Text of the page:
Future Challenges

Even though they have natural wealth in the form of hundreds of hectares of peatlands, Teluk Karya residents, especially the Sasirangan artisans, still have challenges ahead because the peatlands in their village are vulnerable to fires.

For example, fires occurred in Teluk Karya for three consecutive months in 2019, which burned 7.80 hectares of land in July, 26.84 hectares in August, and 26.46 hectares in September.

From the notes of M Ikhsan, a facilitator in Teluk Karya Village, the fires have resulted in the reduction of peat plants such as galam and bangkal.

People claimed that the fires were not due to mismanagement of lands in the local area. However, Teluk Karya is often affected by forest and land fires that occur in neighboring areas.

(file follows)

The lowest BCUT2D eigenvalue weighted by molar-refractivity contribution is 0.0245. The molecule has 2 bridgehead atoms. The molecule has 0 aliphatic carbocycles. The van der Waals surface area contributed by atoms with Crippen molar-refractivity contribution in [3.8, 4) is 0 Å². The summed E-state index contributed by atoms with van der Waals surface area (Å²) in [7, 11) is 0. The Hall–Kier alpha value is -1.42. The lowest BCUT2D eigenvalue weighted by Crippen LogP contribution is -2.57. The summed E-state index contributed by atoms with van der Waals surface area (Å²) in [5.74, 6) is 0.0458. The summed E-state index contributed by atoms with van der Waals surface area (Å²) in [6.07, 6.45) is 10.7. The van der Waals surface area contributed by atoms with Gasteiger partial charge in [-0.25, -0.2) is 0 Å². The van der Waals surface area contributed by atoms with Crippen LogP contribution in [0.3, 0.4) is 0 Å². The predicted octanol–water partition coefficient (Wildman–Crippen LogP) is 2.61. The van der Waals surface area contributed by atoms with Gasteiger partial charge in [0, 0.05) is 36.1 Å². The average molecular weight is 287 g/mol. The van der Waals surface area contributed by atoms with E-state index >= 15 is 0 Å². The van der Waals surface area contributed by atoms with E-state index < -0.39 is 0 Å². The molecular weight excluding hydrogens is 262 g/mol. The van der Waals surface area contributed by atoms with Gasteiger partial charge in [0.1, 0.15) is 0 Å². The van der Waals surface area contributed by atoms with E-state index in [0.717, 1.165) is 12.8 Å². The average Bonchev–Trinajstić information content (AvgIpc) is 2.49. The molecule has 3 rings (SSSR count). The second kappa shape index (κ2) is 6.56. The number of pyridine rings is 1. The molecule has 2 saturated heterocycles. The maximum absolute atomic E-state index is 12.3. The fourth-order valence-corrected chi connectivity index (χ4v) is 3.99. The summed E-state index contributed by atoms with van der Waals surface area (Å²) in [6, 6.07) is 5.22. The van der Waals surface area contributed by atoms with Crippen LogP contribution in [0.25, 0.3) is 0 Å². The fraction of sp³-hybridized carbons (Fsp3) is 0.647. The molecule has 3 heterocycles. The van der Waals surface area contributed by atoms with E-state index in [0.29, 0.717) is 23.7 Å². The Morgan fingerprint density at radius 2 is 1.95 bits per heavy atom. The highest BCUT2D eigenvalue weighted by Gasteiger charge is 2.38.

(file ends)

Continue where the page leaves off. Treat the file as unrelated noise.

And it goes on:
Another challenge is the distance between the main peatlands from settlements, so that the artisans choose to utilize the plants around the village office.

"It is 20 minutes from the village center by car or motorbike, so the access is relatively more limited. That's why people only use part of the peatlands near the village office," he said.

On the other hand, the artisans also hope to improve their skills in graphic design, marketing strategies, and photography so that they can make their products more attractive to potential consumers.